Although only about 43% of eligible Alaskans are fully vaccinated against COVID-19, state data shows that the pace of vaccinations in Alaska has slowed significantly in recent weeks.
The decline is part of a national trend: The seven-day average for vaccines administered in the U.S. fell by about 14% last week compared to the week before, according to data from the U.S. Centers for Disease Control and Prevention.
But in Alaska — and locally in Anchorage — the decline was even more significant. According to data on the state’s vaccine dashboard, there was close to a 50% decrease in the average daily vaccines administered in the state between last week and the week before. Anchorage data also showed a similar drop in vaccinations over the same timeframe.
It can take up to two weeks for providers to record vaccinations, so the actual number of doses is likely higher than what the dashboard is displaying currently, health officials noted.
But even taking that data delay into account, both the local and state health departments say they are seeing a slowdown in vaccinations.
“We are seeing a bigger decrease in the number of first doses compared to second doses,” said Chelsea Ward-Waller, a spokesperson for the Anchorage Health Department. And while it’s good to see people coming in for their second shots, she said, “we also need to reach people who have not yet gotten even one shot.”
Christy Lawton, a public health division manager with the Anchorage Health Department, added that in some ways, the lag is not surprising given Alaska’s head start: In March, Alaska became the first state in the country to open up vaccinations to anyone 16 and older — and many tribal health organizations had begun vaccinating entire communities even earlier than that, long before most other states.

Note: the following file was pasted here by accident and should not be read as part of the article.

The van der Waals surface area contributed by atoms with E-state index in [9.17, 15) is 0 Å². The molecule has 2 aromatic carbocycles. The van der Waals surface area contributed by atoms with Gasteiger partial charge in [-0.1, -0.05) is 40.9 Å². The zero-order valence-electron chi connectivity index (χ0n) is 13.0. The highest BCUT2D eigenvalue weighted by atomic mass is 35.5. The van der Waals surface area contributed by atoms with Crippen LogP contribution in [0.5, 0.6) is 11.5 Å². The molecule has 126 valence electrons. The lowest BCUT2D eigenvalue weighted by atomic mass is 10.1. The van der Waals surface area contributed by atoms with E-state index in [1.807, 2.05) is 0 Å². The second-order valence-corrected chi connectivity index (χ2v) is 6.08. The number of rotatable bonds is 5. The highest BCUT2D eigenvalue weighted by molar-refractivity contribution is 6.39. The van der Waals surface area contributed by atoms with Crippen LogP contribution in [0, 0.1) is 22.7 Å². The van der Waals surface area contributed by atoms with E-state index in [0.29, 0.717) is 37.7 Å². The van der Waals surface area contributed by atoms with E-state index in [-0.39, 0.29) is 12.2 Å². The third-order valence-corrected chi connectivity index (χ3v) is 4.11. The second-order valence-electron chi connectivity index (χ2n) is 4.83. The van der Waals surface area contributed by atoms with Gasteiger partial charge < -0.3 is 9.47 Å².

“Certainly things are not moving as fast as they were when we first started,” Lawton said. “But Alaska has been able to get so many people vaccinated early, so it does make sense that we’re seeing a bit of a slowdown earlier than other states are,” she said.
Tessa Walker Linderman, the co-lead with Alaska’s vaccine taskforce, said Wednesday that despite the slowdown in vaccinations, the department is “continuing to work hard to reach out to people, and continue vaccinating as many people as possible.”
The state still has a long way to go to reach “herd immunity,” the point at which epidemiologists say a high enough percentage of the population has developed some immunity to the virus that outbreaks would become few and far between, and the pandemic would essentially end.
That would require between 70% and 80% of the total population to be vaccinated. By Wednesday, only a third of all Alaskans — not just those eligible to receive a shot — were considered fully vaccinated.
As vaccinations lag, Alaska’s data is also starting to show a possible link between low vaccination rates and higher case counts, plus more severe cases of the virus.
The two regions of the state with some of the lowest vaccination rates — the Fairbanks North Star Borough and the Matanuska-Susitna Borough — now have the highest case rates in the state and are starting to see hospitalizations creep up, too.
KUAC reported this week that Fairbanks Memorial Hospital recently had 13 COVID-19 patients in its intensive care unit — the most they’d had at one time since January. As of Wednesday, all 14 adult ICU beds available in the Mat-Su were occupied, and 10 hospital patients had confirmed cases of COVID-19, state data showed.